contained two small concrete toilet stalls.
The three of us were pushed into the stalls as the crowd banged on the
walls and doors of the stalls and continued screaming. The woman held
the door closed and prayed loudly as the people outside roared and the
CIVPOL called for reinforcements.
After a few minutes, reinforcements arrived and the hallway was finally
cleared of all but us and the authorities.
A man in a suit identifying himself as secretary for security for Haiti
told us that he was going to have to arrest Fr. Jean-Juste because
public clamor had identified him as the assassin of journalist Jacques
Roche. The police would bring him to the police station for his own
safety. Fr. Jean-Juste told the man that he was in Florida when the
journalist was killed, and he wanted to return to St. Claire church, his
parish. The man left, escorting out the woman who helped us.
In a few minutes, CIVPOL police, including troops from Jordan,
surrounded me and Fr. Jean-Juste and then ran us out of the church to a
police truck. The truck, carrying police armed with machine guns, sped
away from the church and took us not to Fr. Gerry's parish but to the
police station in Pétionville.
For the next seven or eight hours, we were kept in a room while the UN
forces and the Haitian forces negotiated about what to do. Fr. Gerry
read his prayer book while we waited. We were told informally that the
UN wanted to escort Fr. Jean-Juste back to his parish, but the Haitian
government was insisting that he be arrested.
The attackers were allowed to go free and were not arrested, but they
wanted to arrest the victim!
Fr. Gerry told me: "This is all a part of the death sentence called down
upon me on the radio in Miami. The searches at the airport, the visits
to the police stations, the mandate to appear before a criminal judge
yesterday, and now this. It is all part of the effort to silence my
voice for democracy."
At about 6 p.m., several Haitian officers came into our room and ordered
Fr. Gerry and I and Haitian attorney Mario Joseph to come with them.
The officers held out a piece of paper that they said was an official
complaint against Fr. Gerry accusing him of being the assassin of
Jacques Roche. The complaint was based on "public clamor" at the funeral
identifying him as the murderer. They refused to let Fr. Jean-Juste or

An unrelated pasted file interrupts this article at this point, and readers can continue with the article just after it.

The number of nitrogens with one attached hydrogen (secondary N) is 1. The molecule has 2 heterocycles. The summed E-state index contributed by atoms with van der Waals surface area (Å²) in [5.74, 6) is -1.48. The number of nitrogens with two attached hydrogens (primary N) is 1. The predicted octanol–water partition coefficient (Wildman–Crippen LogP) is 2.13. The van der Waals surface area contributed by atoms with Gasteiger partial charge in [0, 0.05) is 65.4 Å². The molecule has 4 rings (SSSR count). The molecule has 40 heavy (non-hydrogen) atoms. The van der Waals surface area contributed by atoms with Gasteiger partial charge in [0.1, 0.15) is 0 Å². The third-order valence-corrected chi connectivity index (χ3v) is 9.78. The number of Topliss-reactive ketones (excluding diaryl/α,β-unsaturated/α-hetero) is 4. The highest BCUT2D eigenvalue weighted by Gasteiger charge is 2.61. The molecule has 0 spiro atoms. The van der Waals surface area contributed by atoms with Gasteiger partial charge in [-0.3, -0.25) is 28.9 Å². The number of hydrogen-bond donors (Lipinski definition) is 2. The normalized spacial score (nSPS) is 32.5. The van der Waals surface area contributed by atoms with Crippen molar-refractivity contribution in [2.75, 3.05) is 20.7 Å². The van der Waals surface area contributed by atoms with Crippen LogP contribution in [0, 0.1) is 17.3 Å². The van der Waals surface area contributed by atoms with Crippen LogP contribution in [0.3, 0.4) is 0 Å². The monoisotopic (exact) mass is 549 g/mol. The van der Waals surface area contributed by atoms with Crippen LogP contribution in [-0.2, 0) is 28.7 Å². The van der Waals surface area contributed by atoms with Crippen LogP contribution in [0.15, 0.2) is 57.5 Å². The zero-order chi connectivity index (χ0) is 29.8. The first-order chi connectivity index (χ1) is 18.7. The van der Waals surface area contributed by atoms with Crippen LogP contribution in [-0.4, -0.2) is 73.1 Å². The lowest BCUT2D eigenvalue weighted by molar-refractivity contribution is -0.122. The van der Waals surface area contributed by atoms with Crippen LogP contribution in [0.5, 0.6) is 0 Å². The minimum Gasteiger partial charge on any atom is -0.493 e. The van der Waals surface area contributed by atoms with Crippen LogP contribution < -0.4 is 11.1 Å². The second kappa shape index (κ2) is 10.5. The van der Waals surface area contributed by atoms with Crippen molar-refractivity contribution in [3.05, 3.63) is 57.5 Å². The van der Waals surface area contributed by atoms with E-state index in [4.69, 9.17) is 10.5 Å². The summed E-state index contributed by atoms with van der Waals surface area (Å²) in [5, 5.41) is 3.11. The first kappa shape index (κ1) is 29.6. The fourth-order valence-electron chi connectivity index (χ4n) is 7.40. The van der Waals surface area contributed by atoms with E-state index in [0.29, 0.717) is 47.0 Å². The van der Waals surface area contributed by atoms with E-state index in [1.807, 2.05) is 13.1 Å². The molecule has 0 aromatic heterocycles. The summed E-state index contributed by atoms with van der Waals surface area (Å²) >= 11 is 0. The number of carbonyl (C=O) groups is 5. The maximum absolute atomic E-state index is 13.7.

the lawyers see this paper. It was their obligation, they said, to
investigate this public clamor identifying him as the murderer. If Fr.
Jean-Juste chose not to talk with them, they would put him in jail
Fr. Jean-Juste agreed to the interrogation, and it went on for over
three hours. He was growing increasingly sore and tired from the beating
he took, but was not bleeding externally. When the lawyers argued with
the police, Fr. Gerry read his prayer book.
The police already knew that Fr. Jean-Juste was in Florida at the time
of the kidnapping and death of the journalist, because the police had
already interviewed him several times in the last few days in connection
with the other false allegations against him, but asked him many
questions anyway. How many cell phones did he have? What is his exact
relation to Jacques Roche? Why did he go to the funeral? Can he prove he
was in Florida? Since he was on the news in Florida, can he provide a
copy of the news tape showing he was in Florida? When Aristide was
president, was he provided with armed security? What happened to the
pistols that his security had? Could he find out and have any pistols
returned to the government? Did Lavalas promise Aristide to execute
someone from the Group of 184 in retaliation for them taking power? When
was the last time he was in the US? Are the Catholic sisters in Bel-Air
with you when you go to demonstrations there? and on and on. After over
three hours, the interrogation finished.
With great solemnity the police told Fr. Jean-Juste that he was being
charged with participating in the death of Jacques Roche and not
returning state property. They said the law demands that he be brought
before a judge within 48 hours for further decision.
At exactly 10 p.m., Fr. Gerry handed me his keys and church vestments
and was locked into the jail cell at Pétionville with many, many others.
He was holding a pink plastic rosary, his prayer book and a roll of
He flashed a tired smile and told me: "Now you see what we are up
against in Haiti. If they treat me like this, think how they treat the
poor people. Tell everyone that with the help of God and everyone else I
will keep up the good fight. Everyone else should continue to fight for
democracy as well. The truth will come out. I am innocent of all
charges. I will be free soon. Freedom for Haiti is coming. The struggle
As I left him, a very tired Fr. Gérard Jean-Juste was being greeted by
all the prisoners in the very crowded jail cell as "mon pPre!"
Bill Quigley is a law professor at Loyola University New Orleans and is
co-counsel for Jean-Juste with Mario Joseph and the Institute for
Justice and Democracy in Haiti.
All articles copyrighted Haiti Progres, Inc. REPRINTS ENCOURAGED.
Please credit Haiti Progres.